Before there was Michael Bisping, there was Phil Harris. Before Dan Hardy introduced “The Outlaw” to UFC fans both at home and abroad, Phil Harris was plying his trade in an England that wasn’t exactly ready for mixed martial arts.
“No one really took much interest in it,” said Portsmouth’s Harris, a pro since 2003. “People just thought you were fighting and that it wasn’t really a sport. It wasn’t until a few years later when I already had 10-12 fights that people started recognizing it and knowing it wasn’t a thug’s game, but a proper sport.”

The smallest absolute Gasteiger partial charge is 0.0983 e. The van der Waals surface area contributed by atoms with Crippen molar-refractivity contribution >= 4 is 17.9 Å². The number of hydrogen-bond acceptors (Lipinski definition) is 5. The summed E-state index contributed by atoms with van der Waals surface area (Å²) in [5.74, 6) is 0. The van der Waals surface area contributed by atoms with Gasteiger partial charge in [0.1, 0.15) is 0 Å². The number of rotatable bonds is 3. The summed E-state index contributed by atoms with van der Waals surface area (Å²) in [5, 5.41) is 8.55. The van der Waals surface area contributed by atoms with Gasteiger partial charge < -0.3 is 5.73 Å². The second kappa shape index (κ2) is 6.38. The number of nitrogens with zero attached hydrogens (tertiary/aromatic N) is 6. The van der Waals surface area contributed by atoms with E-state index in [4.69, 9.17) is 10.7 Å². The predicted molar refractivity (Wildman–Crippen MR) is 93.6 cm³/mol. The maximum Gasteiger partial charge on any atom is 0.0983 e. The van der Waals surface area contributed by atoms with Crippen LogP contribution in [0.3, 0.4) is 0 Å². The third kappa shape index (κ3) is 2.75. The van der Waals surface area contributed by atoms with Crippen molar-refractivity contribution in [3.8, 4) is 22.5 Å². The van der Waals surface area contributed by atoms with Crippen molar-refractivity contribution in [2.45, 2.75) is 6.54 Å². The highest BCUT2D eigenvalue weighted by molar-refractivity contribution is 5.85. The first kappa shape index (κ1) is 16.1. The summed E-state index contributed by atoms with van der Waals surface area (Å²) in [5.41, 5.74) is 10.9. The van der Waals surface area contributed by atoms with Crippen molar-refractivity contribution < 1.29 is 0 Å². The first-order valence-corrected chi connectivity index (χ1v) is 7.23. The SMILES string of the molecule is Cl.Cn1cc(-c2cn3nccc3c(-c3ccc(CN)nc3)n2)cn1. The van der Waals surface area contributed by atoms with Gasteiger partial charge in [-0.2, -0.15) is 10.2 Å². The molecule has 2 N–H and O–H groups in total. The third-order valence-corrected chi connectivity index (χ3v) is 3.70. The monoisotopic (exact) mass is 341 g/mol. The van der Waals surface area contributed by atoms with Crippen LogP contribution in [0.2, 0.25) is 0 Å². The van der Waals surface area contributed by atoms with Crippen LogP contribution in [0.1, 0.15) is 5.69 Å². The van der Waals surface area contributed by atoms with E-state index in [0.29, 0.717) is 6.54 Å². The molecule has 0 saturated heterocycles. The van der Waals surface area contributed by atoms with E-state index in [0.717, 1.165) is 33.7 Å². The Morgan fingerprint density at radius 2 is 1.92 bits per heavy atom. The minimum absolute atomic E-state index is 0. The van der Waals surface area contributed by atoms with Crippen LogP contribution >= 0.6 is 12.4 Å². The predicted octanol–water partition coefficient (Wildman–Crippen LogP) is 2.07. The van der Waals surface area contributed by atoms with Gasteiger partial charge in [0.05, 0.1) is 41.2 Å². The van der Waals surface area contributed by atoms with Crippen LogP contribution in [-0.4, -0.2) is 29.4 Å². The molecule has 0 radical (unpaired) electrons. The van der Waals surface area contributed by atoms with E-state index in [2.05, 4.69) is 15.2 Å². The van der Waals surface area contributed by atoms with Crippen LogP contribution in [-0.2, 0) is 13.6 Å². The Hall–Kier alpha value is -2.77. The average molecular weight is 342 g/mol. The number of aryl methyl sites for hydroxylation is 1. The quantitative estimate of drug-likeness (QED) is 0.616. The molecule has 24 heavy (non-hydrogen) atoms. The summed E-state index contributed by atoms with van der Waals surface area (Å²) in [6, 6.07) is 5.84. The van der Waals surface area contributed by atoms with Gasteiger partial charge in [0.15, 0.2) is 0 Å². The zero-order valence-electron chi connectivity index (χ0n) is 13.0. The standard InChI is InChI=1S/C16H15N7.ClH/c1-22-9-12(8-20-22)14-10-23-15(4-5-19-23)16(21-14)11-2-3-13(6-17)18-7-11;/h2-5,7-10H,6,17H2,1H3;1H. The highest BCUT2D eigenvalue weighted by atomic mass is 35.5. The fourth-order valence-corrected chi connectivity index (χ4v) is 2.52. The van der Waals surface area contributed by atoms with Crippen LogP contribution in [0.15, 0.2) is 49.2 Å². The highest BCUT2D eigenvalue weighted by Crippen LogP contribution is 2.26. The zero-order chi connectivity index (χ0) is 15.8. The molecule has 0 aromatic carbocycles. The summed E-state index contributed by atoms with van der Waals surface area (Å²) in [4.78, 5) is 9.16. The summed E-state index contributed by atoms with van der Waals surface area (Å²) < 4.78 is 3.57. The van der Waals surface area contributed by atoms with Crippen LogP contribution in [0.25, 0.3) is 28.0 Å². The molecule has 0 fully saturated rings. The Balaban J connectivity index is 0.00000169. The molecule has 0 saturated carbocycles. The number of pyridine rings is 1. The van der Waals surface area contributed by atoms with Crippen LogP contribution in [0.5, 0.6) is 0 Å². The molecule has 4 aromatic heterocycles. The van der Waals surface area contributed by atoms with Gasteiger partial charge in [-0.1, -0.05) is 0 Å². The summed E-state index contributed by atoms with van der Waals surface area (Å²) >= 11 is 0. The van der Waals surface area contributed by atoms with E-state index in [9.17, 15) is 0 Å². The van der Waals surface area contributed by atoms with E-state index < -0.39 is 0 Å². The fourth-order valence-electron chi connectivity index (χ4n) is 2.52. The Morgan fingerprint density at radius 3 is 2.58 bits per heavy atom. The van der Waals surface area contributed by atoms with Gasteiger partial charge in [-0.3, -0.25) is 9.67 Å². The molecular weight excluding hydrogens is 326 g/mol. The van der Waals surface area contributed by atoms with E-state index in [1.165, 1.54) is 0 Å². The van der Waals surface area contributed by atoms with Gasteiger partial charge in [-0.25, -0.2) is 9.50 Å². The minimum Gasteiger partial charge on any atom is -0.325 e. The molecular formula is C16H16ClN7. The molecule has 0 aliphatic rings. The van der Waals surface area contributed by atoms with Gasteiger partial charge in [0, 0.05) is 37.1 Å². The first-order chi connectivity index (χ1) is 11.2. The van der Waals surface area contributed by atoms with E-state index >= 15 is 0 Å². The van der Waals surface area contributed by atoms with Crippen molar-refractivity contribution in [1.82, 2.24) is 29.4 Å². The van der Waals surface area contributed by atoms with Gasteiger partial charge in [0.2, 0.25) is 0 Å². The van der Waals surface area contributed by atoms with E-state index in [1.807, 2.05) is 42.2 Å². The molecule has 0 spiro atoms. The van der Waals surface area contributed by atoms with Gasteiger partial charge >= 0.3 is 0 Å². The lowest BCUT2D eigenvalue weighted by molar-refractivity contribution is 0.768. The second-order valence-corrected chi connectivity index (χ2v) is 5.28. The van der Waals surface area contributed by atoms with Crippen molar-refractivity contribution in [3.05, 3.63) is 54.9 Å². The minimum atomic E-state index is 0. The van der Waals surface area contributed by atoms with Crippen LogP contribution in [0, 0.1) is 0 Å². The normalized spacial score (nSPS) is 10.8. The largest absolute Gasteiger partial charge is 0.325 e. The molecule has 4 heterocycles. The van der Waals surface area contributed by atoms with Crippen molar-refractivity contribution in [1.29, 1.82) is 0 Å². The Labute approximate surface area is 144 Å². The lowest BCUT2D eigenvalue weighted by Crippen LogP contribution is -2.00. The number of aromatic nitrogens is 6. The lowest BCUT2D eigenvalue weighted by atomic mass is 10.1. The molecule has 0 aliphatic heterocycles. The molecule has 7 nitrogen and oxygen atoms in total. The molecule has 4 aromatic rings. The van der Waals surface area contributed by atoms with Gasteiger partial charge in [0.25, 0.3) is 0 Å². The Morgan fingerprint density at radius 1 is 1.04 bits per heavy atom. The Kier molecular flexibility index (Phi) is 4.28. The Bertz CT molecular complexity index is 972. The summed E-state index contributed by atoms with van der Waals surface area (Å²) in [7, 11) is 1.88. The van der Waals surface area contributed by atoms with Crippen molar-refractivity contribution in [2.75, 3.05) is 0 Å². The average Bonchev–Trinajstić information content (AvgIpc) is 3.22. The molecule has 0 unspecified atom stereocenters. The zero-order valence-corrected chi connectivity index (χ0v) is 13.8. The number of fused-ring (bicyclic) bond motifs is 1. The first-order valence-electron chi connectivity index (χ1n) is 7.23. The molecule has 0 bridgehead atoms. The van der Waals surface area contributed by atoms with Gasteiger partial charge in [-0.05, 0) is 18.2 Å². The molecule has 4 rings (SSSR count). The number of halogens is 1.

By the time that 12th fight rolled around, the UFC explosion that was kick started by the first season of The Ultimate Fighter was going on, and Harris was building a name for himself on the local circuit, submitting opponents left and right. He even opted to take on a young Brazilian that was rolling through town named Jose Aldo in September of 2005.
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